Raiders quarterback Terrelle Pryor, whose late arrival to the NFL via the supplemental draft following by a league-imposed five-game suspension, which coincidentally matched the five-game NCAA suspension he avoided by leaving school, became a forgotten man in 2011. And it nearly made him decide to forget about football.
“It was extremely hard considering the circumstances,” Pryor recently told SI.com. “I couldn’t be outside with the team, I couldn’t meet with the team, I couldn’t even get paid by the team during the suspension. It was hard. . . . When I was finally cleared, I didn’t want to bother the coaches because they were trying to get ready for games. It was kind of hard asking them for help, because I saw how stressed out they were during the season, which I totally understand. But it just killed me that I didn’t know the stuff that I was supposed to know. That was the worst part. I also couldn’t compete. That’s what really killed me.
“There was a point — and I know it seems crazy — but there was a point I was asking myself if I really loved this game anymore. That’s where I was at [emotionally]. Throughout the whole season I wasn’t playing, I wasn’t getting no love toward me. I just felt some type of way. I started questioning myself, even though I shouldn’t have. I was like, ‘Do I even love this game? Do I want to play this game? Is this what I want to do?’”
Pryor says he decided to stick around as a result of the “clean slate” he believes he has received with the arrival of G.M. Reggie McKenzie and coach Dennis Allen. Still, the new regime has added Matt Leinart, who has previous knowledge of the offensive system that former Texans quarterbacks coach Greg Knapp will install. Besides, there’s a real question as to whether McKenzie/Allen would have used a third-round (or seventh-round) pick in the supplemental draft (or the regular draft) to get him. Paul Gutierrez of CSN Bay Area expressed doubt regarding that point on Wednesday’s PFT Live.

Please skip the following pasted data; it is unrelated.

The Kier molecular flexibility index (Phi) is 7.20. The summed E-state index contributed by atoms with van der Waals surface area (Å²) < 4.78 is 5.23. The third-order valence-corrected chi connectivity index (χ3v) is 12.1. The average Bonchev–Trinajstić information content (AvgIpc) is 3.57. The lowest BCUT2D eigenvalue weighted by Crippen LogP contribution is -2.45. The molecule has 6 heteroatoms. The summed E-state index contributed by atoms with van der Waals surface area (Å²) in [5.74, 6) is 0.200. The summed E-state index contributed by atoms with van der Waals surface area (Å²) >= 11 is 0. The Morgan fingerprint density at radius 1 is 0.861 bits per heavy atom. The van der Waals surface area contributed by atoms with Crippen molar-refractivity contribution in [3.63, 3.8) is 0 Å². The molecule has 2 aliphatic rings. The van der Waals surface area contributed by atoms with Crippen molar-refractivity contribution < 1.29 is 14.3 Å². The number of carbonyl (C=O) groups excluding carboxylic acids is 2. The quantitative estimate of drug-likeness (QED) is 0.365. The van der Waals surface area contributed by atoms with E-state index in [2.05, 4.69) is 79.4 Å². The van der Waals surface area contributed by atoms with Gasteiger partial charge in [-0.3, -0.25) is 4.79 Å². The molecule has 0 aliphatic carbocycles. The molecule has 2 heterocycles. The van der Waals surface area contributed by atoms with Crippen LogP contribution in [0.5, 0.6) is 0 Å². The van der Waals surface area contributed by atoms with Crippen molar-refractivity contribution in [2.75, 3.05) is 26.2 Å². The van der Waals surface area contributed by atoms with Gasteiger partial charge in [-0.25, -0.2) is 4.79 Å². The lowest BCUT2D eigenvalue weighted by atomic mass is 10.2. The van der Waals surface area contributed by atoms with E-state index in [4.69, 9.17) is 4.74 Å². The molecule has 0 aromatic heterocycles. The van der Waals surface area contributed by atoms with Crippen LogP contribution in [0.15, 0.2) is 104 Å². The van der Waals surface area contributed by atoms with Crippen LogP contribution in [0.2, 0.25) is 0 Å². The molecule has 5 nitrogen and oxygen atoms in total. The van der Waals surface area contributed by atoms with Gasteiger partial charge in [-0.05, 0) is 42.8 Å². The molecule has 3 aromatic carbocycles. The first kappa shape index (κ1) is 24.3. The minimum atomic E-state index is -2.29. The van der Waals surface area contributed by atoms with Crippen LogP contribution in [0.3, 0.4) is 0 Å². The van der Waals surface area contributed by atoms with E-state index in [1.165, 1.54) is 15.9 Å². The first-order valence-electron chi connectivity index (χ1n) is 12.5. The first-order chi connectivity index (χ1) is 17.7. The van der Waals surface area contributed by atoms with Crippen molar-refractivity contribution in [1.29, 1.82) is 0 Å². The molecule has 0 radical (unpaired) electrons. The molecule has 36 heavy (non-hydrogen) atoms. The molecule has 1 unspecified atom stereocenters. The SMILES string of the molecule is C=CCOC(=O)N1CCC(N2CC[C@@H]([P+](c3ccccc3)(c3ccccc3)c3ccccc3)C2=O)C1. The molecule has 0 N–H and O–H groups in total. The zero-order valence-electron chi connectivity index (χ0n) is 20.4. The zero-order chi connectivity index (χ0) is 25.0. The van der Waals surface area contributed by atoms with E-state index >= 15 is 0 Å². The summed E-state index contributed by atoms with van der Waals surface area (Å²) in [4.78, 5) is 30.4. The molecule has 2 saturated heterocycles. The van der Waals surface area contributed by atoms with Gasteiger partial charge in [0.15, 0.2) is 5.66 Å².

Still, Pryor sees an opening, and he’s working hard to make an impression. “He certainly has been here and putting in some hours to make sure that he’s getting better,” Allen said. “The thing that I’ve been impressed with is, Terrelle is very, very eager to learn. That’s what you look for in a young guy like that. He’s hungry for it, and he’s working. It’s obvious he’s got great physical talents. I was out there and they were throwing, and just looking at him he’s really impressive. But like any young player he’s got to develop a full understanding of the game, because it’s more complex than it is in college. The thing that I talk to him about is, don’t worry about anything other than you just working to get better every single day, in the meeting rooms, on the field, everything you do. At the end of the day the results will take care of themselves.”
Though some think Pryor’s hard work eventually will result in the player being moved to a new position (like tight end), he’s still not listening.
“That talk doesn’t bother me, because every day I’m getting taught at the same rate as Carson Palmer at the quarterback position,” Pryor said. “People say that because I do have blazing speed. I do have to work a little bit on my accuracy, but who doesn’t have to work on something? If you didn’t have to work on something, you’d be the best there is or you’d be starting. But what if I didn’t have to work on that? I’d be the perfect quarterback. Well, I don’t know of anyone to be perfect but the Lord. And until I see someone perfect, I’m going to keep on working.”
The question is whether the work will ever result in someone whom the new G.M. and the new head coach will put on the field as a quarterback. Given the addition of Leinart, there’s no guarantee Pryor will even be the No. 2 man on the depth chart.